This tension is deep, and its’ nature mostly misunderstood in the West: Sunnis for the last millennia have viewed themselves as the natural ‘party of government’ – they were (and still believe they are) ‘the Establishment’, if you like. The Shi’a, on the other hand, always have been disdained (and discriminated against) – they were the ‘deplorables’ (to use the American analogy). And just as the U.S. Establishment loathes Trump and his populist army, similar tensions exist in the Middle East – the Gulf monarchies loathe the ‘deplorables’ and fear them (and fear any inversion of power). “ […]

“This is the ‘protocol paradox’: For two decades, Washington has been absorbed with stopping a largely illusionary ‘Big Threat’, whilst Iran has quietly been assembling thousands of almost invisible tiny deterrents (as small as the smallest drones) right under everyone’s nose. A ‘Biden’ JCPOA++ diplomatic initiative will resolve none of these under-the-table issues – and will not therefore, be accepted by Israel (or by the Gulf).

“A U.S. return to diplomacy – however improbable its successful outcome – simply exacerbates these fears. And the Democrat’s ‘A-Team’ are giving many hostages to fortune: Not content with aiming for a new nuclear accord – limiting enrichment and centrifuges – they want the deal stripped of its present ‘Sunset clauses’; they want restrictions over Iran’s foreign policy; they want Iran’s proxies de-fanged; they want conventional arms control (ballistic missiles); AND they want Israel and the Gulf States’ direct involvement in the process. In short, they have overbid.[…]

“Israel remains the hub around which U.S. foreign policy wholly revolves.

Should negotiation not produce the desired result, the threat of a military option will be back on the table.

Given the logic to both U.S. and the Israeli formulation, military action will inevitably distill into serious consideration. Does Biden’s Team ‘A’ believe that a limited strike on Iran’s nuclear facilities is realistic, without triggering wider war? If not, is Team ‘A’ then prepared to contemplate wider war – on Israel’s behalf? One hopes not.”

Back to b at MoA:

“In January 2020 Iran took revenge for the U.S. murder of Major General Qassem Soleimani with a precise missile attack on a U.S. base in Iraq.” (w/ satellite images)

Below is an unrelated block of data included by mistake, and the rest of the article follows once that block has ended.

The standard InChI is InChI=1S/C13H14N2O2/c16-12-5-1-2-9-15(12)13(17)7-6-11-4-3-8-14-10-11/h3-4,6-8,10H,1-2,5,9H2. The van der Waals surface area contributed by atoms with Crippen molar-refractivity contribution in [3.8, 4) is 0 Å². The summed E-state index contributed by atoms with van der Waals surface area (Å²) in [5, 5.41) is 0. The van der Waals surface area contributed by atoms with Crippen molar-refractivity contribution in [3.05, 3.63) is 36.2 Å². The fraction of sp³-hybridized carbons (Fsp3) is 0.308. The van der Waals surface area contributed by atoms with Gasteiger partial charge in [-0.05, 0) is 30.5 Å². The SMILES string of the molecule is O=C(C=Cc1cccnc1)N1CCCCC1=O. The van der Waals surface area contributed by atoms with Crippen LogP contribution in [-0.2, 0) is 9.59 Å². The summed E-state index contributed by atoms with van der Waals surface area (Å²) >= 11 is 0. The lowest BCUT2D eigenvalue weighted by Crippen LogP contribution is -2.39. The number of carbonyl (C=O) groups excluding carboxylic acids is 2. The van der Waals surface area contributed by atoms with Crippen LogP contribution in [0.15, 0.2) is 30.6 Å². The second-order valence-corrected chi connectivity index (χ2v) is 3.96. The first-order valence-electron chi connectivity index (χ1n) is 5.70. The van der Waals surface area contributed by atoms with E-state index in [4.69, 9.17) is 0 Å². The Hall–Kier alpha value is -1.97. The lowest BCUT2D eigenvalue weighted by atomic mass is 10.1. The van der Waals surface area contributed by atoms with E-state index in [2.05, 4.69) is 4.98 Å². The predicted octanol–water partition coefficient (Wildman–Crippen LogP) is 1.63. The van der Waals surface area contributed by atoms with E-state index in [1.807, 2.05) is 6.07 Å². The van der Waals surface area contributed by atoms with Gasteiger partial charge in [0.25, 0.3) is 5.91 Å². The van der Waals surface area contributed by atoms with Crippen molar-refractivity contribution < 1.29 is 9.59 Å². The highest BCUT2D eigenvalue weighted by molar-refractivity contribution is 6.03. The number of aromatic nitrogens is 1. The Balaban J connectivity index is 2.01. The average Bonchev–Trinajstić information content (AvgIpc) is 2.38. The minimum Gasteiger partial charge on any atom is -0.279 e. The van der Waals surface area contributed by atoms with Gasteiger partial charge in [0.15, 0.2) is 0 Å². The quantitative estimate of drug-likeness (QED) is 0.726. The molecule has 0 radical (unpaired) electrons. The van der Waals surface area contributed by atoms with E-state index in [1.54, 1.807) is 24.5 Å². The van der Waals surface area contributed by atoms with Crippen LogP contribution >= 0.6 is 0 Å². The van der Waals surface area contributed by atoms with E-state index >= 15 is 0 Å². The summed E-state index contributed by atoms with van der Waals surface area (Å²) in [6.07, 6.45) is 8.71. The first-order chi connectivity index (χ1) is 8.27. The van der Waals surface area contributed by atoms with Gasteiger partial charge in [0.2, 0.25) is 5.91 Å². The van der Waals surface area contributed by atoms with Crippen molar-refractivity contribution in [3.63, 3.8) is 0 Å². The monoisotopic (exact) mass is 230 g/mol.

Iran’s precise missiles with a range of 2,000 kilometer can be mass fired from underground silos. Any attacker would have great trouble to destroy those.”

Is that what payback for the US and Israel’s assassination of Iranian top nuclear scientist Mohsin Fakhrezade might resemble?


“Iran can not only defend its sea, air and ground but it can retaliate against an attack with precision attacks on all U.S. bases in the Middle East and by destroying all Arab oil export facilities. Its Lebanese brothers in arms, Hizbullah, have their own missile capabilities which are sufficient to destroy most of Israel’s industries. If Iran is attacked they will, as they promised, ‘do their duty’.” […]

“Thankfully Iran has given Biden another option. He can take back all sanctions Trump introduced and return to the JCPOA deal. Iran has promised that it will again restrict its nuclear program and will stay within the limits of JCPOA as soon a Biden lifts the sanctions. The Iranian parliament has put a time limit on that option by directing its government to cease adherence to the JCPOA by February.”

Might wise diplomacy (not through the barrel of a gun) work in time as Iran hopes?


Persian Savafid art

@SecPompeo 4h US government account

The U.S. applauds the Consulta Popular, led by
@jguaido and the Venezuelan opposition, which provides a platform for Venezuelans to reject the illegitimate Maduro regime and demand free and fair elections. #VenezuelaAlzaLaVoz contra Maduro.

(cross-posted from Café Babylon)

Share
up
5 users have voted.

Comments

RantingRooster's picture

Heck, we pay them a consulting fee of 3-4 billion a year in "aid".

Consider from the Times of Israel in 2014:

Congressional candidate Allan Levene is proposing to cut the Gordian Knot of Middle East peace by creating a second State of Israel on the eastern coast of Texas, which he would call New Israel. The idea, briefly, is to take (through eminent domain) roughly 8,000 square miles of sparsely populated land bordering the Gulf of Mexico and give it to Israel as a second, non-contiguous part of the State of Israel. Israel would get the land only if it agrees to withdraw to its pre-1967 borders.

New Israel in Texas, why that's like hot sauce from New York City, Get a Rope!